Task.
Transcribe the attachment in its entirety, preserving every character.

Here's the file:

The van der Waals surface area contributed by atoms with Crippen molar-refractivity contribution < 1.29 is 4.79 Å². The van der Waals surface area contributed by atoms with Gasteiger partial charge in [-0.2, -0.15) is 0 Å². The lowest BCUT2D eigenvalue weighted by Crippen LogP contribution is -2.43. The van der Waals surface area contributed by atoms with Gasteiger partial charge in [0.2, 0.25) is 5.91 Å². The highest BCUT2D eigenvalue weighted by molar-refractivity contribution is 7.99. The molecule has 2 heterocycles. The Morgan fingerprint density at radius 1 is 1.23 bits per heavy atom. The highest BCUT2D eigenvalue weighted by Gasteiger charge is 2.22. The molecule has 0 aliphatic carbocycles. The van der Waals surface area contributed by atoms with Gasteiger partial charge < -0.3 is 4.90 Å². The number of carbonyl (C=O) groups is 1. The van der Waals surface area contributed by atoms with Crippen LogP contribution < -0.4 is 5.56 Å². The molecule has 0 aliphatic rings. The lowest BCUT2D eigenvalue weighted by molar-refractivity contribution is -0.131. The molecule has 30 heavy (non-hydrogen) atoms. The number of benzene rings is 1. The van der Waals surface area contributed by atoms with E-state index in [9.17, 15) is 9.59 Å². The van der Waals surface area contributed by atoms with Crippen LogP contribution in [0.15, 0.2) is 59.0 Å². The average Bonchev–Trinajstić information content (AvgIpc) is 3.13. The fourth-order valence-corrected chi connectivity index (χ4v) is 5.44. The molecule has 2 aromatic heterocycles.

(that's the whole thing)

The van der Waals surface area contributed by atoms with Crippen molar-refractivity contribution < 1.29 is 4.79 Å². The van der Waals surface area contributed by atoms with Gasteiger partial charge in [-0.2, -0.15) is 0 Å². The lowest BCUT2D eigenvalue weighted by Crippen LogP contribution is -2.43. The van der Waals surface area contributed by atoms with Gasteiger partial charge in [0.2, 0.25) is 5.91 Å². The highest BCUT2D eigenvalue weighted by molar-refractivity contribution is 7.99. The molecule has 2 heterocycles. The Morgan fingerprint density at radius 1 is 1.23 bits per heavy atom. The highest BCUT2D eigenvalue weighted by Gasteiger charge is 2.22. The molecule has 0 aliphatic carbocycles. The van der Waals surface area contributed by atoms with Gasteiger partial charge < -0.3 is 4.90 Å². The number of carbonyl (C=O) groups is 1. The van der Waals surface area contributed by atoms with Crippen LogP contribution < -0.4 is 5.56 Å². The molecule has 0 aliphatic rings. The lowest BCUT2D eigenvalue weighted by molar-refractivity contribution is -0.131. The molecule has 30 heavy (non-hydrogen) atoms. The number of benzene rings is 1. The van der Waals surface area contributed by atoms with E-state index in [9.17, 15) is 9.59 Å². The van der Waals surface area contributed by atoms with Crippen LogP contribution in [0.15, 0.2) is 59.0 Å². The average Bonchev–Trinajstić information content (AvgIpc) is 3.13. The fourth-order valence-corrected chi connectivity index (χ4v) is 5.44. The molecule has 2 aromatic heterocycles.